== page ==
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While it can take some time to adjust to breastfeeding, your and your baby's bodies have some innate breastfeeding skills.
As you begin to find your groove with breastfeeding—don’t expect to immediately know what you are doing!—gaining a basic understanding of how these reflexes work (and interact) can provide some foundational guide posts.
Throughout your pregnancy, your breast tissue and nipples have been preparing to feed your baby.
Your areolas change in two ways to help your baby do the “breast crawl” after birth: They tend to darken, making them easier for your newborn to see, and they produce a scent similar to the amniotic fluid your newborn has been growing in and will find familiar
Your baby’s sucking reflex triggers the production of the hormone prolactin, which allows your body to produce milk. The alveoli are large grape-like clusters beneath the nipples, and this is where your milk is produced. In your baby’s first few days, your body makes colostrum, a thick, nutrient-rich milk. This soon transitions to milk composed of foremilk, which has nutrients and hydrating properties, and hindmilk, which is heavier in fat.
Your milk supply, quite magically, adjusts to meet your baby’s needs. The amount of milk that leaves your body, whether consumed directly by your baby or a pump, tells your body how much more to make. As babies latch and suckle, they’re communicating how much milk they need. Your breasts have their own unique storage capacity—this is biological and something you cannot control—that dictates how frequently your milk needs to be removed to produce what your baby needs.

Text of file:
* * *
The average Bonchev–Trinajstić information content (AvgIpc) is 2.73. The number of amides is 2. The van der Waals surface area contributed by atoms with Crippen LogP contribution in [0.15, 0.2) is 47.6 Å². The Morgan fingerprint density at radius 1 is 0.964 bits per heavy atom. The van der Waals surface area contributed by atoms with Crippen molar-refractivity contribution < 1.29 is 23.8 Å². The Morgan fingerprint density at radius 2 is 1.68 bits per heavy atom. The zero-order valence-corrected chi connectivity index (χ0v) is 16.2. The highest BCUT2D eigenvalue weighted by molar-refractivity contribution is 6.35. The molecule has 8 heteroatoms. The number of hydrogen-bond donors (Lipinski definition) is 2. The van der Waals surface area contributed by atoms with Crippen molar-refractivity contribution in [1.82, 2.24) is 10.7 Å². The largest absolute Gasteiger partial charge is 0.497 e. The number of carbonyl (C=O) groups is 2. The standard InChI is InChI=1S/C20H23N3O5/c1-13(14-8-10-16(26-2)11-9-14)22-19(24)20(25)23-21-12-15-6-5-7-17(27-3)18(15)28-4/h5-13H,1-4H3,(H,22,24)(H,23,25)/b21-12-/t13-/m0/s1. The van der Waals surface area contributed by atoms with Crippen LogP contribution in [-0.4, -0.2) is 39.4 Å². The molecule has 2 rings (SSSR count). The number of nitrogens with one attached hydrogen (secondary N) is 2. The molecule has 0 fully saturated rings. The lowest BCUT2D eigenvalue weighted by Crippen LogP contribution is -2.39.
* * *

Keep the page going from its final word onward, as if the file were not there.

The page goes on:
Babies are born with a sucking reflex that helps them transfer the milk you have produced. They will open their mouths when brought to a nipple.
After creating a seal against a breast with their lips, babies create a vacuum with their gums, jaw, and cheek muscles. Their tongue moves from front to back in a wave-like motion, pressing the nipple against the roof of their mouth. This undulating motion makes the milk flow from the breast into their mouth, which causes a swallowing reflex.
Learn about the nipple areolar complex, the breast crawl, foremilk and hindmilk, and more. Check out our glossary of breastfeeding terms.
Because the transfer of milk relies on babies pressing the nipple against the roof of their mouth, is it helpful to point the nipple in that direction to help secure a good latch. To compress a nipple between their tongue and the roof of their mouth, babies also need a good amount of the nipple areolar complex in their mouth. (This amount differs from person to person.) When latching, it is also helpful to try to ensure that the baby’s mouth is wide open.
Positioning also can help promote an efficient and comfortable latch.
When your baby latches, this stimulates the nerve endings in your nipple and areola, which signal the pituitary gland in your brain to release two hormones: prolactin and oxytocin.
Prolactin causes your lactocytes to take nutrients (proteins and sugars) from your blood supply and turn them into breast milk. Oxytocin is what causes the “letdown,” releasing the milk already in the breast to flow through the milk ducts to the nipple. Oxytocin also widens the milk ducts, enabling an easier flow.
Signs of the letdown reflex can include tingling, fullness, a dull ache, or tightening in the breasts, as well as milk dripping from the breast. You also might feel your uterus contracting when your baby latches. Although this cramping tends to be felt most intensely within the first postpartum week, it can continue for as many as six weeks. It’s also perfectly normal to not feel or notice anything at all.
Remember that breastfeeding is a journey! At the beginning, your body is establishing its breastfeeding patterns - just like your baby. Some of these sensations may be strongest in the first days and weeks, but they will likely diminish over time, as your breasts adjust to this special role.
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